1. The petitioners were convicted on the 6th June, 1923, by the District Magistrate of Chittagong under the provisions of Section 147, I.P. Code, and sentenced to varying terms of imprisonment and they were all bound down under the provisions of Section 106, Crim. Pro. Code. They appealed to the District Judge but their appeals were dismissed on the 5th September, 1923. This Rule was granted against their conviction and sentence on the 27th September 1923.
2. The facts are as follows : In thana Fatikchari in the District of Chittagong, there is a hill stream called Dhurung Khal which flows from the range of hills to the north of Chittagong passing in its course through or near to the villages of Dhurung, Sundarpur and Ekkolia. The villagers of these villages had been accustomed to use the water of this stream for drinking purposes; for domestic purposes and for cultivation and also for floating down timber from the bills. The stream in the rainy season often overflowed its banks breaking through its western bank despite the erection of bundhs from time to time. As a result the villagers on the lower reaches of the stream suffered from scarcity of water. Proposals for the erection of a strong bundh to prevent the overflow on the western bank were considered from time to time, but nothing was done, and eventually the old bed of the stream was dried up owing to the water escaping through the breach on the western bank, Certain persons, amongst them one Enayet Ali Chowdhuri, got settlement of the old bed of the stream and cultivated it, but the settlement was made on terms that if steps were taken to make the stream flow in its old bed it should be vacated.
3. Ultimately a sum of Rs. 11,000 was raised by public subscription and a bundh was erected on the western bank in 1918 and the stream flowed once more in its old bed. The erection of the bundh was made with the approval of the then Collector and under the supervision of the District Board Overseer. During the rains of 1918 a breach occurred on the eastern side of the stream and a road was damaged. Proceedings under Section 133 were accordingly instituted against the persons who had erected the bundh for its removal, and during the pendency of these proceedings, a civil suit (No. 90 of 1918) was instituted against the 1st and 2nd parties in the Section 133 proceedings claiming rights in the flow of water along the old bed of the stream, for its maintenance and for keeping the bundh intact. An order was passed in the Section 133 proceedings in July, 1919 for removal of the bundh within 7 days, but this Court stayed the proceedings pending the decision of the Civil suit. The Secretary of State was made a party in the Civil proceedings and ultimately the suit was decreed and a perpetual injunction granted against all the defendants including the Secretary of State, the right of the plaintiff being established to divert the flow of the stream into its old bed. Subsequently the order under Section 133 directing j the removal of the bundh was set aside by this Court. The Secretary of State appealed against the decree in the civil suit and a compromise decree was passed on the 17th March, 1921, providing (1) for the re-excavation by the plaintiff of the old bed of the stream, some part of the work to be done before 31st March, 1921 and for the erection by them before 30th April, 1921, of a bundh on the eastern side of the stream in accordance with the District Engineer's report, (2) that if the work of excavation and of bundhing the eastern bank was not completed by 30th April, 1922, the injunction would be cancelled and the respondents (that is, the plaintiffs in the suit) would raise no objection to the defendants or any other person cutting the western bundh and bundhing the eastern bank. In June 1922 the bundh on the eastern bank was damaged and one of the defendants in the Civil suit applied to the Collector of Chittagong for permission to remove the western bundh. The Collector on the 21st June, 1922, directed the khas Tahsildar to enquire and report and as a result of his report passed an order on the 29th June in the following terms:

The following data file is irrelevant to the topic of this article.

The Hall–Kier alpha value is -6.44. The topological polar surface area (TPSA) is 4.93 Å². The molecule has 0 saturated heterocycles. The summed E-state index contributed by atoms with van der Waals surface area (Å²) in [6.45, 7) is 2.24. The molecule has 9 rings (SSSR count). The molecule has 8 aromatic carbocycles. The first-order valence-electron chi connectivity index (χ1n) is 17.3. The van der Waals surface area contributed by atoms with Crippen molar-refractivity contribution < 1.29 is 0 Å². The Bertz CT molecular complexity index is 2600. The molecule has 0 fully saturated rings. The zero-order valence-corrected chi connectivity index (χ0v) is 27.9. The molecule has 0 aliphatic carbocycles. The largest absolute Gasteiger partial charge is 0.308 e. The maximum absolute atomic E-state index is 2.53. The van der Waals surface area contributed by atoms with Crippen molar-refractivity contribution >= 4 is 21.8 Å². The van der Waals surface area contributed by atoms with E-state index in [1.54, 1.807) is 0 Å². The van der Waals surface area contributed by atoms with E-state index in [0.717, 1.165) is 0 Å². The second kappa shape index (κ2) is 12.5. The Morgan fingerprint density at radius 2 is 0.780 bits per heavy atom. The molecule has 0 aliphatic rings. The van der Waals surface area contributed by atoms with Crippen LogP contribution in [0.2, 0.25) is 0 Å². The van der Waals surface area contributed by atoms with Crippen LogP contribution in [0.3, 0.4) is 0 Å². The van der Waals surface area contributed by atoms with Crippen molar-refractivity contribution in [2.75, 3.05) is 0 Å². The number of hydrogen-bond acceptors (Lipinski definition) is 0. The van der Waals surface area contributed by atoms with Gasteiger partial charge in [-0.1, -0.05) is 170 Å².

29th June, 1922, Bead reports of the khas Tahsildar Rouzan and the solenama in accordance with which the District Judge decreed the appeal on 21st March, 1922. It is clear that the conditions had arisen which authorise the defendants without objection by the Opposite Party to cut the western bundh. I am informed that in spite of this, opposition from the Opposite Party is apprehended. The very heavy rains of the past week makes this a very urgent matter. Issue order under Section 144, Cr.P.C., to Abdul Bari Chowdhury, Jugabandhu Moharer and Ahmed Ullah Chowdhury and to the public generally to abstain from interfering when the western bundh is cut. Serve it through Sub-Inspector, Fatikchan and tell him to be present when the bundh is cut.
(Sd.) L. Birley,